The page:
News in brief

July 29, 2010

Student experience: A better learning environment

Ten universities have won support to help them improve the quality of the student-learning experience. Under the Higher Education Academy's Evidence-informed Quality Improvement Programme, a specialist HEA team will look at a specific aspect of the student-learning experience, chosen by the successful university, and work with the institution to improve policy and practice in this area. The HEA said universities were facing "huge challenges" in the wake of budget constraints, changes to funding, global competition and the need to engage with an increasingly diverse body of learners, and that they needed to ensure quality and standards were maintained. Topics to be considered include students' perceptions of outstanding teaching and learning, student involvement in curriculum design and promoting overseas-learning opportunities to UK students.

Education and skills: Shake off 'dust of creeds outworn'

More must be done to create clear routes between Level 3 apprenticeships and higher education programmes, the minister for further education, skills and lifelong learning has said. Launching a consultation on the future of the sectors last week, John Hayes quoted Shelley as he suggested that impending cuts were an opportunity to sweep away "the dust of creeds outworn". He said the aims of the consultation included finding new ways to support workplace training; building stronger relationships between colleges, charities and voluntary organisations; and building "new pathways" between formal and informal learning and further and higher education. The consultation closes on 14 October.

Space research: Bear and bulldog aim high

The UK Space Agency, set up this year, has signed an agreement with the Russian Federal Space Agency, Roscosmos, to boost collaboration on space research. The memorandum of understanding, announced last week, does not commit either body to specific projects. However, Vitaly Davydov, deputy head of Roscosmos, said the agreement would lead to a number of joint projects aimed at applying space technologies to the "social and economic development of Russia, the UK and Europe". In a separate development, David Willetts, the universities and science minister, announced the launch of a UK centre for monitoring the Earth from space. The observation hub will focus on acquiring environmental data and act as a flight operations centre for satellites. It will be based at the International Space Innovation Centre at Harwell in Oxfordshire, which is due to open next April.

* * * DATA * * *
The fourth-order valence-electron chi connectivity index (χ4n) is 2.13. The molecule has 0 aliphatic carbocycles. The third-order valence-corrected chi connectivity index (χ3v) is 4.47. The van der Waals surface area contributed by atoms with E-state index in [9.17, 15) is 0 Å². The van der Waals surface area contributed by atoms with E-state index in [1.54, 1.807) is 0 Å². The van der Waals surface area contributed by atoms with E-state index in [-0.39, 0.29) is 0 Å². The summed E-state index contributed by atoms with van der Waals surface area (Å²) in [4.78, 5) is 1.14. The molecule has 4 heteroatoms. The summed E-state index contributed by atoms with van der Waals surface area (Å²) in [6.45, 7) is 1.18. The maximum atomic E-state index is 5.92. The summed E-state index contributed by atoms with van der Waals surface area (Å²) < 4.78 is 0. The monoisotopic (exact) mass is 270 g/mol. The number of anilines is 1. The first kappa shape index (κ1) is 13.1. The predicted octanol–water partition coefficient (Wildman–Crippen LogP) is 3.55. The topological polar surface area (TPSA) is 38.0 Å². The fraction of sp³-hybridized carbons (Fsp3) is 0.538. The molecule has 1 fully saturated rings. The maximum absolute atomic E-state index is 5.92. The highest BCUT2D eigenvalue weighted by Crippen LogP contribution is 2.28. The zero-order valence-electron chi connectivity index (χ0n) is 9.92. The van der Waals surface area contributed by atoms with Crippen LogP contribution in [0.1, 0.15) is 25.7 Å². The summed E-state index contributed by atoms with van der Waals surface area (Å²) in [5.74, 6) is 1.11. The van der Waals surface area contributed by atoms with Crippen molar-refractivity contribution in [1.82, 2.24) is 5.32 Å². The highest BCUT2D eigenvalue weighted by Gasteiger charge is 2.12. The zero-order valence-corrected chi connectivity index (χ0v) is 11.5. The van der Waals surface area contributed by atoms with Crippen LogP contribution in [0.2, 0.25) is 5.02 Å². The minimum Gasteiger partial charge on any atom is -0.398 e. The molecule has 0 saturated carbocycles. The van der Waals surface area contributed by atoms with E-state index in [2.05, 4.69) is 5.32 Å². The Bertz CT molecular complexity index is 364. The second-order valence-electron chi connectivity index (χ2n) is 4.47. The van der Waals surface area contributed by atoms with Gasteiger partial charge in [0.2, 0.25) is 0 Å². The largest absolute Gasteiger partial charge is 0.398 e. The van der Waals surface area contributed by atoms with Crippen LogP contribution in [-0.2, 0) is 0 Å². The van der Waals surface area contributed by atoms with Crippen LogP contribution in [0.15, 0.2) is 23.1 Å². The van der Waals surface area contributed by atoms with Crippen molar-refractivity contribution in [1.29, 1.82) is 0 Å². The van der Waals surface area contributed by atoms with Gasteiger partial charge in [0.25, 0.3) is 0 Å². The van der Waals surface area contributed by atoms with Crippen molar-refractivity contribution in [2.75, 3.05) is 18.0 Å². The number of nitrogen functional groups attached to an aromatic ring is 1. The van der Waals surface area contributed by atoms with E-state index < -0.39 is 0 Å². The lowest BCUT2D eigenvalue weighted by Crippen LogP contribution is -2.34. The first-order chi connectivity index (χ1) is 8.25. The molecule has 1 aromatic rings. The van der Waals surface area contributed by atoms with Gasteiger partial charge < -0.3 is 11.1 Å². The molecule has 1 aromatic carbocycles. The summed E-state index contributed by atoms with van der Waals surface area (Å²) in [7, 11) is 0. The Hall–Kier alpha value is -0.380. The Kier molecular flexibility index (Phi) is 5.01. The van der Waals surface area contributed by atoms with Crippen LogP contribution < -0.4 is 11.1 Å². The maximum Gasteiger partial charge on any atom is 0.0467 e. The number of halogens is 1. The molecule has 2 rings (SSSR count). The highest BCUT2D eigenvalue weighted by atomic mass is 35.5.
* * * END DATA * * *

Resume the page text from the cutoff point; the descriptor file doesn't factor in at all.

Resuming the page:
Pensions: USS trustees back reform

The Universities Superannuation Scheme's board of trustees has accepted employers' proposed changes to the sector's largest pension scheme, which include phasing out final-salary pensions. Earlier this month, Sir Andrew Cubie, independent chairman of the USS' Joint Negotiating Committee, used his casting vote to back the employers' proposals. The board described the mooted reforms as "in the best long-term interests of the scheme as a whole". In light of the board's backing, there will be a consultation period with members that starts in late September, before a scheduled implementation date for the reforms of 1 April next year.


The revelations of UK universities' PhD success and failure rates last week prompted strong reactions online. One poster, James, said he felt let down by his institution after registering for a PhD in 2000. "I can say that being registered for a PhD was just a cheap way of getting some teaching done for the university," he said. "My DoS (director of studies) didn't have a clue and only got in contact when the annual report had to go in. My externals ... quite frankly were more concerned about the publications I produced with their names on."


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